Great question! First, I would make sure that what you are seeing is, in fact, grain mites. If you watch the dust closely do the particles move? If it’s mites you should be able to see them crawling around. You may want to grab a magnifying glass and check to make sure that it is mites and not just dust. If you do find that these are mites we recommend that you do not feed it to your horses for the reason listed in the article, including digestive upset and allergic reactions. Instead, dispose of the feed and clean your feed storage area completely by sweeping up any stray feed particles, and cleaning every nook and cranny that the bugs could reside in. You may also want to spray the area with a bleach/water mixture. Start over with a fresh bag of feed and keep a limited supply on hand to help stop infestations of mites – usually a two week supply is recommended, especially in hot and humid conditions.
      Hope this helps!

    • Hi Madeleine, thank you for reaching out. If you’ve already fed the feed, then all you can do at this point is keep an eye on his health and behavior. If you see anything unusual, contact your vet immediately.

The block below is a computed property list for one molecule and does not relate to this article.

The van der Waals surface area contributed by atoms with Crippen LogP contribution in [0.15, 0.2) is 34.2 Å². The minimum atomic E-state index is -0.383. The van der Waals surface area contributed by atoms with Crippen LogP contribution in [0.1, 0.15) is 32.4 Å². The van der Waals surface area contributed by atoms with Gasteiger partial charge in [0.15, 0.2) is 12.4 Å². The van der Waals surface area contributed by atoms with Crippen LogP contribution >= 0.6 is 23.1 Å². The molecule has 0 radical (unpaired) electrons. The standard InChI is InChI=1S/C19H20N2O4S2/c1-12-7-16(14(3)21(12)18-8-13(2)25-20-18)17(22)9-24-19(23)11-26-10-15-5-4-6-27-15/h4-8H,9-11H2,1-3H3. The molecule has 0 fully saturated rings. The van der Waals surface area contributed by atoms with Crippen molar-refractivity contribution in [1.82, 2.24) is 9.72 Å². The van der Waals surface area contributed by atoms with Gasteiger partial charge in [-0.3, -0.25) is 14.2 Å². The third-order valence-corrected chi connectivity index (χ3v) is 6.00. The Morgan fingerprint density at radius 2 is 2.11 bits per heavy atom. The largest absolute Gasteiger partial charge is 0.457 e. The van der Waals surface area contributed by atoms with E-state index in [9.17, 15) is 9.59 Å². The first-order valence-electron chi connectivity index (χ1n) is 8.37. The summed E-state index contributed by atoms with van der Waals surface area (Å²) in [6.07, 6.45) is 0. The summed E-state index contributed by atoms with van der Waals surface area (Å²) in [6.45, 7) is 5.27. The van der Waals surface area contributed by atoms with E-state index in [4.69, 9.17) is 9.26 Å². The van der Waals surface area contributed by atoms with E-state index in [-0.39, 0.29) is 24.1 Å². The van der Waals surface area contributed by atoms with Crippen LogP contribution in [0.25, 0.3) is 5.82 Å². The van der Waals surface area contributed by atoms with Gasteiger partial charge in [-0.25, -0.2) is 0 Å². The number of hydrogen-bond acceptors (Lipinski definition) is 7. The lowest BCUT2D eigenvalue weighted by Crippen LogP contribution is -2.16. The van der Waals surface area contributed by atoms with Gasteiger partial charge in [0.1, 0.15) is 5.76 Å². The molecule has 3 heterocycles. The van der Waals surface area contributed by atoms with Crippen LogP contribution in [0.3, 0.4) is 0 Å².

Thank you ~ Gina T.

  4. Our daughter had her horse feed in the garage.
    during the December holiday we have noticed mites in the living area. It is a small hard little bugger. At first we thought it was fleas, but I tried to squeeze the little thing and it was so hard that I had to really press down hard.
    Can I presume that it is mites? Now they are in the house.
    We have cleaned the area, but I presume not to good as they will hide in cracks etcetera.

    How do we get rid of them? Is it a hazardous thing? Will these mites go into our clothes, cupboards etcetera. Please help as I am at my wits end.

    Thank you

    • Hello Marlize, Thank you for contacting us. Mites are generally harmless to people, pets, furniture, etc – they are simply annoying. Wherever they are, you can apply Pyrethrin spray with a hand held fogging machine or aerosol spray can. You may want to check with a local pest company for assistance or further guidance, particularly if they are in your kitchen area.